While I have been making many of our suppers, recently she made an old favourite - cottage pie. The lamb was ground up from the leftovers of two legs I'd roasted for the wild dinner party last week, and topped with smooth mashed potatoes, then slices of tomato and bacon. Hello, childhood. I had forgotten about those finishing touches.

Home keeps changing its meaning.


Thursday, July 24, 2014

False Bay


This is one of those perfect winter days in Cape Town. 


More beautiful than the long days of summer.


                                                         When the bay is as placid as a Swiss lake.

Wednesday, July 23, 2014

Chameleon Wednesday


I took the spirit of the Frenchman with me for a walk to find the Constantia chameleons. 


The spirit was strong because I discovered two new green dragons. 


The bored corgis lolled at my feet.  


Polite walkers wondered but did not ask what I was doing, staring at trees for long silent stretches. 


The one above has lost the tip of its prehensile tail.

This tiny one below is always in the same spot. Once the eye is used to their patterns they become easier to notice, but it's remarkable how fast they are lost, once you look away again.


The beautiful clear days are almost over again, as another weekend of winter storms approaches.

My mission here is not altogether accomplished. There are obstructions and labyrinths and a dark tunnel or two to negotiate, spanning the impressive range of country, family and livelihood. Like the lesson of the chameleons, we must adapt, and dye. And focus hopefully until we identify that which we came to find.

Monday, July 21, 2014

Bokbaai vygies


Enjoying the late winter sun in Constantia.

Previously seen here.

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Friday, July 18, 2014

Wild at heart - a Cape winter forage


Supper, before orchestration. 

Wild leeks, three-cornered leeks, white bluebelll (Allium triquetrum - Mediterranean origin): buds and flowers, tubers and leaves. These invasive onions are similar to garlic chives in taste, and quite mild after cooking. They will feature in a cauliflower, suuring and curry leaf soup, topped with some curry leaf, coriander and mustard seed oil, and the sauteed buds.
Thistles (Sonchus oleraceus): a well known garden invader whose tender leaves are very slightly bitter. They will cook under some slow-roast leg of lamb, which is our main course, spiced with cardamom, cumin, black pepper and cinnamon.
Suuring ("souring," in Afrikaans; Oxalis pes-caprae - indigenous to the Western Cape) - chopped and stuffed inside the leg of lamb
Chickweed (Stellaria media - European origin) - the tender tips and leaves will be tossed in a watercress and roast carrot salad.

Wednesday, July 16, 2014

Being here


Friends took me on a quiet ten minute ramble on the hill behind their house, in Noordhoek. Winter rains had filled a seep area, ringed with restios, clicking with invisible frogs. To reach the sandy path we walked across a neighbour's garden and through a gate where a rusty lock swung, about which Rosie was unhappy. Locks, gates, accessways, and domestic vulnerabilities are a part of many days' conversation, here. A raptor glided above us on a thermal, impersonal, waiting for prey to show itself, and for its opportunity to strike.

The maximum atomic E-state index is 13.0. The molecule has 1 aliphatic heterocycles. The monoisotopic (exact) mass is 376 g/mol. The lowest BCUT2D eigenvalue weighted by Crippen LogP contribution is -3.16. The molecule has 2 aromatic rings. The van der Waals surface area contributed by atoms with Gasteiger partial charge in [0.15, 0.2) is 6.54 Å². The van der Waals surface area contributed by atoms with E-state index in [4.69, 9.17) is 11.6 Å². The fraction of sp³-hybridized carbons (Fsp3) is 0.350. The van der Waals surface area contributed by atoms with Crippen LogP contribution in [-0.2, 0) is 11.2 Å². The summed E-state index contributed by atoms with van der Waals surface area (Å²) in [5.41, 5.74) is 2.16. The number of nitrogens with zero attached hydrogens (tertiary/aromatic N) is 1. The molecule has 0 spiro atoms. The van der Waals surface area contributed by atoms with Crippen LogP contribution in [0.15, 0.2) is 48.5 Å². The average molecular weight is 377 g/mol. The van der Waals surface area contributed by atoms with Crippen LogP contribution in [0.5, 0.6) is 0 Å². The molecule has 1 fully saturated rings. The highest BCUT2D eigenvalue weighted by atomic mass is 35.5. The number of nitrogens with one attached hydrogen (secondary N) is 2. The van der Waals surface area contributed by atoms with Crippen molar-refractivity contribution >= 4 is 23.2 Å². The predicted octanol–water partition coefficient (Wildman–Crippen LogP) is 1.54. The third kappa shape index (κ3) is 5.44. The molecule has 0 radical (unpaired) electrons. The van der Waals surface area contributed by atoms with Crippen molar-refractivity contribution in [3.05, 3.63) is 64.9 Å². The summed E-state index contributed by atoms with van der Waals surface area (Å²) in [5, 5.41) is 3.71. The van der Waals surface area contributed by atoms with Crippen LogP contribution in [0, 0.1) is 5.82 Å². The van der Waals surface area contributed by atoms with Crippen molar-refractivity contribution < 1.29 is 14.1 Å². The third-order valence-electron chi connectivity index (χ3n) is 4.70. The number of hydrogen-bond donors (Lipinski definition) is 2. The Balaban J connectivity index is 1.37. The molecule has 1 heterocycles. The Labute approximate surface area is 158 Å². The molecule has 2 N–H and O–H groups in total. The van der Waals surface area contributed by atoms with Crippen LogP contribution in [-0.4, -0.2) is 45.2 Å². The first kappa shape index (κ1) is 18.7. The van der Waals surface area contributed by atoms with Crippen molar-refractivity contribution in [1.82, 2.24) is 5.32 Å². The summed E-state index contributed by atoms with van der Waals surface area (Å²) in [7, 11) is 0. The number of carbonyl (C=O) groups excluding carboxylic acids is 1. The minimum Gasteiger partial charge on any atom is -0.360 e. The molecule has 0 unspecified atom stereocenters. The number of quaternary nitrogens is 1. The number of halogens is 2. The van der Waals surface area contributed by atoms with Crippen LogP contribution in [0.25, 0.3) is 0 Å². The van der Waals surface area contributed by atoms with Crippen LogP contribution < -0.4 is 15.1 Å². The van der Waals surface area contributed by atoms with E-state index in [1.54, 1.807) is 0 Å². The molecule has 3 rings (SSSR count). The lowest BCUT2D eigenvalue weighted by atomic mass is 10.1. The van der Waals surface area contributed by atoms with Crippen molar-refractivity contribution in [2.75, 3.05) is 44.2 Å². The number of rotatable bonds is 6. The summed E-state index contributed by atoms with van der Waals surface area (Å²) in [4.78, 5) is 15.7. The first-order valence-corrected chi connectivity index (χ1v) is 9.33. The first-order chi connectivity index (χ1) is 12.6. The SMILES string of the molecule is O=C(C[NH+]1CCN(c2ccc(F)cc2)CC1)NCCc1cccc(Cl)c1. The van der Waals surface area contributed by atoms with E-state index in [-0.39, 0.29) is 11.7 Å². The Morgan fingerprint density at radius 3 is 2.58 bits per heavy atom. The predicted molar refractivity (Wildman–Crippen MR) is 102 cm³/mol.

Bulbine abyssinica

At the traffic lights people beg. Children hunt through trash cans. Under the arches of city highways the homeless sleep. In the brush the woodcutters make their camps. Behind the walls the well fed dine, and receive their crime watch newsletters, and count the burglaries for the last few weeks, or choose to read them no more. At home I prowl like a thief, checking the perimeters and the outer doors, their locks and their frames, trying to see familiar things with new eyes for weaknesses.

Manulea tomentosa

The perfect days pass and the rain returns, sweeping in on its winter wings. In the middle of the city the mountain rises, covered with fynbos, blooming now, with pin cushions and proteas, clean water dripping from the rocks and through the green moss.

Monday, July 14, 2014

Cape Town's wild menu


My mother and I drove from Constantia's green mountainside country up through the mist clinging to Ou Kaapseweg and down to coastal Kommetjie. We had signed up to walk with my friend Loubie Rusch to find local ingredients for a handmade lunch.


The venue for Loubie's workshop is a gorgeous, light, bright house with a view over dunes and the wide open sea. Unbeatable, really, and puts a lump in your throat, especially when you see whales blowing, far out on the shining water.


There is a very fresh food scene in Cape Town. It is awake. And the foraging thing is new enough, and the community small enough, that you can still trace its path. A year ago I introduced Loubie to dune parsley (above) and dune spinach, growing right outside this Kommetjie house. I had learned about them, in turn, from Kobus van der Merwe, of Paternoster's Oep ve Koep (watch out for his cookbook, later this year). The dune parsley flavour is rather lovage-y and I still think it may make useful bitters (remembering that wonderful cocktail Laura Silverman mixed for us in April in the woods of Pennsylvania - long ago and far away).